Shell Art

Xia Yuzhui's Pearly Won­ders

That's China - - Je T'aime, Dinghai - Text by / Serene Li

One of China’s finest fish­ing grounds, Zhoushan, has been draw­ing fish­er­men from the coun­try’s coastal prov­inces for its cor­nu­copian of­fer­ings for cen­turies. What’s more, the long-time ma­rine in­dus­trial pros­per­ity of the ar­chi­pel­ago has given rise to the city’s bustling arts and crafts scene. The older gen­er­a­tions of Zhoushan folk have in­vented an as­sort­ment of meth­ods of mak­ing beau­ti­ful things out of na­ture’s bounty over the years, and one of the best rep­re­sen­ta­tions of their artsy in­no­va­tion is the mother-of-pearl in­lay work­man­ship.

The in­lay crafts­man­ship, to­gether with a dozen other folk crafts na­tive to Zhoushan, are col­lec­tively known as Zhoushan shell-carv­ing art, the beauty of which has spread to reach the en­tire costal re­gions of China, and has even been shared with peo­ple in South East Asia and those who re­side far away in the cities and towns of dis­tant Europe.

The fish­ing farms lo­cated in Zhoushan ter­ri­tory have long en­joyed a rep­u­ta­tion for their huge yield of large yel­low croak­ers - es­pe­cially in the spring flood sea­son. In­ter­est­ingly, the large quan­tity of jelly pro­duced by the dry­ing process of the spring catch con­trib­utes to the unique Zhoushan in­lay crafts­man­ship as a su­pe­rior ad­he­sive sub­stance.

The de­vel­op­ment of the re­gion’s in­lay crafts­man­ship has al­ways been closely re­lated to the lac­quer­work of an­cient China, which ex­plains the fact that most of the shell­carv­ing and in­lay artists and in­her­i­tors - such as Ji Wei­quan and Wei Baoyou – are also lac­quer masters.

The shell-carv­ing art of Zhoushan falls into three func­tional cat­e­gories – for fur­ni­ture dec­o­ra­tion, for or­na­men­ta­tion on jew­ellery boxes and ink-stone cases, and for pure ap­pre­ci­a­tion of the beauty of the art it­self.

The mother-of-pearl in­lay cul­ture of Zhoushan has a his­tory dat­ing back about 200 years, with its hey­day fall­ing around the late Qing and early Repub­li­can Pe­riod of China.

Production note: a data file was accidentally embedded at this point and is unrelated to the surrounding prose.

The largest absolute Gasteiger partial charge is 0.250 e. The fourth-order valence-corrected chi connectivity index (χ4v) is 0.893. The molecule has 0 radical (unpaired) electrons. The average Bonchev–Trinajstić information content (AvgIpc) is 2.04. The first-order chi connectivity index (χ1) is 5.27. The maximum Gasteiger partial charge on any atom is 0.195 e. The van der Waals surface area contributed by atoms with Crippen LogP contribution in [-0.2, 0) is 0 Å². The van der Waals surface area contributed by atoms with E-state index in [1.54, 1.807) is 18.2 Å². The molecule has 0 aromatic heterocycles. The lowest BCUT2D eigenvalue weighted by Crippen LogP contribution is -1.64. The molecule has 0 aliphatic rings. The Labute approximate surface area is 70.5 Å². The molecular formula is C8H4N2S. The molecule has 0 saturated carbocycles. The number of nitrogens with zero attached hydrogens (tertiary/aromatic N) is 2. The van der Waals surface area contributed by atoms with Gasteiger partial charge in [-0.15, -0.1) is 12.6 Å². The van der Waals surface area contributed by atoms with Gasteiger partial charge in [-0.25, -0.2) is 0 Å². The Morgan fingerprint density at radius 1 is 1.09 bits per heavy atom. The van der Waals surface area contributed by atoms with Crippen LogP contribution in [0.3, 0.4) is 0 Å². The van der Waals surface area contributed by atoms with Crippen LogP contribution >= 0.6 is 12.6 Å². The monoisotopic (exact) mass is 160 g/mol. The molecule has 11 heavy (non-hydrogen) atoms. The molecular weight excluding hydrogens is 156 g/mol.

Born in a small fish­ing vil­lage in Ding­hai in 1945, Xia Yuzhui got his aes­thetic en­light­en­ment from his em­broi­der mother and art-lov­ing fa­ther. As the only source of male labour in the fam­ily, Xia Yuzhui left school at a young age to hone his skills and has since worked as a fur­ni­ture or­na­menter. He joined the Zhoushan Arts and Crafts Re­search Panel in 1973 and was sworn in two years later as the di­rec­tor of the core team of the shell-carv­ing de­part­ment of Zhoushan Arts and Crafts Fac­tory, where the man found him­self in his el­e­ment. Through­out the 1970-80s, it was the man’s adept hands and un­wa­ver­ing ded­i­ca­tion that brought the mother-of-pearl in­lay crafts­man­ship back into Zhoushan’s cul­tural pan­theon.

To pro­tect the cul­tural pride of Ding­hai from fall­ing into the abyss, the Ding­hai gov­ern­ment fi­nanced a spe­cial ap­pren­tice­ship project for Xia Yuzhui, de­signed to help him find the right suc­ces­sor to which he could im­part his knowl­edge of the en­dan­gered craft. His first suc­cess­ful dis­ci­ple is Xia Hail­ing, whose award-win­ning in­lay works show that he may just have has what it takes to keep Xia’s pearly dream alive for fu­ture gen­er­a­tions to en­joy.

The large quan­tity of jelly pro­duced by the dry­ing process of the spring catch con­trib­utes to the unique Zhoushan in­lay crafts­man­ship as a su­pe­rior ad­he­sive sub­stance.

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